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on 28 March 2011
After Elegiac Cycle (recorded in studio in 1999) and Live in Tokyo (recorded live in 2003), this Live in Marciac (recorded live on August 2nd 2006) is the third solo piano album from Brad Mehldau. About 100 minutes of music divided in two CDs (60+40) plus a DVD containing the video recording of the same concert with the same tracks in the two CDs except for the last one. The ingredients are basically the same of most of other Mehldau's albums: a beautiful blend of original compositions, renowned jazz standards, rock-pop tunes. I have to confess that I'm a big fan of Brad Mehldau, I have all his CDs and seen him live in concert several times. So I was looking forward to listening this new release but honestly I was not expecting results much different than those already heard. Primarily because the repertoire proposed is mostly made of compositions already in his previous solo or trio recordings. However I was wrong and nicely surprised: Mehldau plays here more unrestrained than ever, more dynamic than ever, always full of energy. Each track is reinvented and a new perspective comes out. A real delight. In addition the recorded sound is great and the piano sound is beautifully captured (warm, natural and with a full and realistic dynamic range), better than the previous Live in Tokyo.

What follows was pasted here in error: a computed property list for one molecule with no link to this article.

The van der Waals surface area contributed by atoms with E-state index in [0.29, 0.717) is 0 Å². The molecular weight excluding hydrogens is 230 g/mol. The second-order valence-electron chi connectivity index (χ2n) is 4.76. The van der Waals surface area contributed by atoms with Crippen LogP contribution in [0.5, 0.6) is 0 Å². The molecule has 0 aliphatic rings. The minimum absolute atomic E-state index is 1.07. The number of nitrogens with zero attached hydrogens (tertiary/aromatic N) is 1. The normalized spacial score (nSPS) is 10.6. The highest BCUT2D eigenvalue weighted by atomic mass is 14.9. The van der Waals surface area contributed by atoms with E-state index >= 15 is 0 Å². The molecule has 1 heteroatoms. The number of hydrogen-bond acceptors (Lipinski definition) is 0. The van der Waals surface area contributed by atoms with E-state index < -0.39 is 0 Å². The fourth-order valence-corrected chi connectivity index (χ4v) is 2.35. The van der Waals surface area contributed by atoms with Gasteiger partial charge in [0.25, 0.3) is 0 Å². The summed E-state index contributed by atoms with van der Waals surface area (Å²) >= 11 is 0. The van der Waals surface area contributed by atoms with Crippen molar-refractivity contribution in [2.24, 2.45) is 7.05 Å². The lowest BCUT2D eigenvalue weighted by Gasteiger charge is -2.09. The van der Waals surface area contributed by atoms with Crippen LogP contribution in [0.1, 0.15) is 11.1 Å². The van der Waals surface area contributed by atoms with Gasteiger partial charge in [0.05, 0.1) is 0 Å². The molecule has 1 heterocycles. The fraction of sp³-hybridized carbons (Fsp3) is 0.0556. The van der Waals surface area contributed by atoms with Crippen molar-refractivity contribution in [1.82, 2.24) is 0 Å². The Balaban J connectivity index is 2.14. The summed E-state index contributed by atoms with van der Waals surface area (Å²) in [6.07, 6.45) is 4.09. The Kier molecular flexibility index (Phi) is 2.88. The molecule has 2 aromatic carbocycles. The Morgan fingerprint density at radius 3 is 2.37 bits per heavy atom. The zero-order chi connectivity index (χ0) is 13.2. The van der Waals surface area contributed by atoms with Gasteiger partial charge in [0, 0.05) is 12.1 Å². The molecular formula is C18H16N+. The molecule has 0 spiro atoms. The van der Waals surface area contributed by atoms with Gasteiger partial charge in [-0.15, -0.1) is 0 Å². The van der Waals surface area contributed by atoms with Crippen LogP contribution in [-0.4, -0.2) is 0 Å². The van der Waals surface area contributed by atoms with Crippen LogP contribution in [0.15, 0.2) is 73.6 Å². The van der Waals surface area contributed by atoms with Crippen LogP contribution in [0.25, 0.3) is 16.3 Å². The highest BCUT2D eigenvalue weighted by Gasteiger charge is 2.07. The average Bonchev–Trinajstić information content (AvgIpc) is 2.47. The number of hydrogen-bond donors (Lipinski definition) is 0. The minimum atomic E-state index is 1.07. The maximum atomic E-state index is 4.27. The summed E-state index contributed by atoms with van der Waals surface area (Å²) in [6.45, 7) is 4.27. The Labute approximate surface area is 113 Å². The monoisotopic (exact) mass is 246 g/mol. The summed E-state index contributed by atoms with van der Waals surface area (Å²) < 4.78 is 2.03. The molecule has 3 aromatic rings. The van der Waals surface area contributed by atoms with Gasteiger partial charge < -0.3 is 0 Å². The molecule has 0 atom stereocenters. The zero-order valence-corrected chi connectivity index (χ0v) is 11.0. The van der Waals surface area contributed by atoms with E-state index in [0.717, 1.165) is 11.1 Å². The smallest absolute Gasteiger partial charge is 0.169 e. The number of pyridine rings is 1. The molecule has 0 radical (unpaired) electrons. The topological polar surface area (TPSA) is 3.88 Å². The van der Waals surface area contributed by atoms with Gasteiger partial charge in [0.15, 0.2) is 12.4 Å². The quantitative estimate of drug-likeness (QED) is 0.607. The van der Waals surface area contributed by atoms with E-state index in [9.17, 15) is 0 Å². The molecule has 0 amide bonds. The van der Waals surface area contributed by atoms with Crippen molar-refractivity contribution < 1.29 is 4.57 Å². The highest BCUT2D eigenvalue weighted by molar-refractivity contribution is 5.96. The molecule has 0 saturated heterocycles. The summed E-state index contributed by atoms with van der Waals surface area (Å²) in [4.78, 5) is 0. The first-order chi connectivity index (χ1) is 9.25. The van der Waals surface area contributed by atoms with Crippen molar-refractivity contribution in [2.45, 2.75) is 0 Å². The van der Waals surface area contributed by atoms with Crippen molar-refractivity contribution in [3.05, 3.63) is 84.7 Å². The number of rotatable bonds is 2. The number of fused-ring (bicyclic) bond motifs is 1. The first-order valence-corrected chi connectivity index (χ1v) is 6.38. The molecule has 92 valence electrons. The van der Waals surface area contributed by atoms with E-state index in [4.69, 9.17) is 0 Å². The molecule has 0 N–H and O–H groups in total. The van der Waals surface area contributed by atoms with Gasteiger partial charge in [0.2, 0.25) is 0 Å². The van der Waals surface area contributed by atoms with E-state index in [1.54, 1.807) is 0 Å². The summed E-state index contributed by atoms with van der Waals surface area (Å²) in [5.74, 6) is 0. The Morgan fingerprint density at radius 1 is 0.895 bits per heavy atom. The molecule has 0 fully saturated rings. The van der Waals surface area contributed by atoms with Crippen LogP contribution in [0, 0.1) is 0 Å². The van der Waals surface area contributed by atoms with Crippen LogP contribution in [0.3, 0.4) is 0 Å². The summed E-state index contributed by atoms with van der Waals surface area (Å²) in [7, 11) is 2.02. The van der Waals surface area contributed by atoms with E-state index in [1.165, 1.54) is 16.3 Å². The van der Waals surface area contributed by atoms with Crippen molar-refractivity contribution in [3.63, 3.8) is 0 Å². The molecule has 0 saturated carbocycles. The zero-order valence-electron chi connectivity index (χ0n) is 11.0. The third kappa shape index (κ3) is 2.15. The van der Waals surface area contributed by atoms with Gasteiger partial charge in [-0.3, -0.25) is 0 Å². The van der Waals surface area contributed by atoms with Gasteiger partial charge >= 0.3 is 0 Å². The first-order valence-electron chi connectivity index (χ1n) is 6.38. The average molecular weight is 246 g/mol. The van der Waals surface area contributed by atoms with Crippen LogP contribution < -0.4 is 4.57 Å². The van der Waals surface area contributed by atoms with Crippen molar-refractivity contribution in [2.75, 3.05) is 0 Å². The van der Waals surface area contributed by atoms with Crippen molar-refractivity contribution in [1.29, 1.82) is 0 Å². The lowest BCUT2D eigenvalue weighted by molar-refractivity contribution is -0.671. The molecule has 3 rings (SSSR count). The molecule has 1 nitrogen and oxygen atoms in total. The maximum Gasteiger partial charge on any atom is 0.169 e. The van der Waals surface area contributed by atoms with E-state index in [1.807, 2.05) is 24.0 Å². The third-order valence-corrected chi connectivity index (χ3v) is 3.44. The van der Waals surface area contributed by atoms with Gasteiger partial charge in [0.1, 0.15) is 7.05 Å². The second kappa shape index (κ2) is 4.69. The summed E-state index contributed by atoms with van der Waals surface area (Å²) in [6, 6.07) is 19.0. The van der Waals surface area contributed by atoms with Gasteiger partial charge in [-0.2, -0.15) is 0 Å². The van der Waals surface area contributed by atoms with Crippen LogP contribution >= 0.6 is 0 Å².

The DVD is a nice plus and its image quality is fairly good. Frankly there in not much going on, just Brad sitting and playing the piano, close-ups are conventional and you won't discover much about the way he moves his fingers along the piano keyboard. The DVD audio is only 2.0 Dolby Digital (two-channel stereo) and I found it of inferior quality as compared to the stereo tracks on the two CDs. I would consider the DVD just a bonus, but I won't recommend buying this Live in Marciac just for the video. Listen and enjoy the two CDs instead!
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on 27 February 2011
Brad Mehldau's new album is superb. As a musician he has it all: great technique, fierce intelligence and a sense of adventure in his choice of material. He plays wonderfully with others as his trio work and collaborations with Pat Metheny show, but playing live solo seems to bring out something extra special. Right up there with the previously released and also stunning Live In Tokyo.
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on 26 April 2011
Quite why it has taken 5 years for this two cd/one dvd set to be released is something of a mystery, but the wait has been well worthwhile.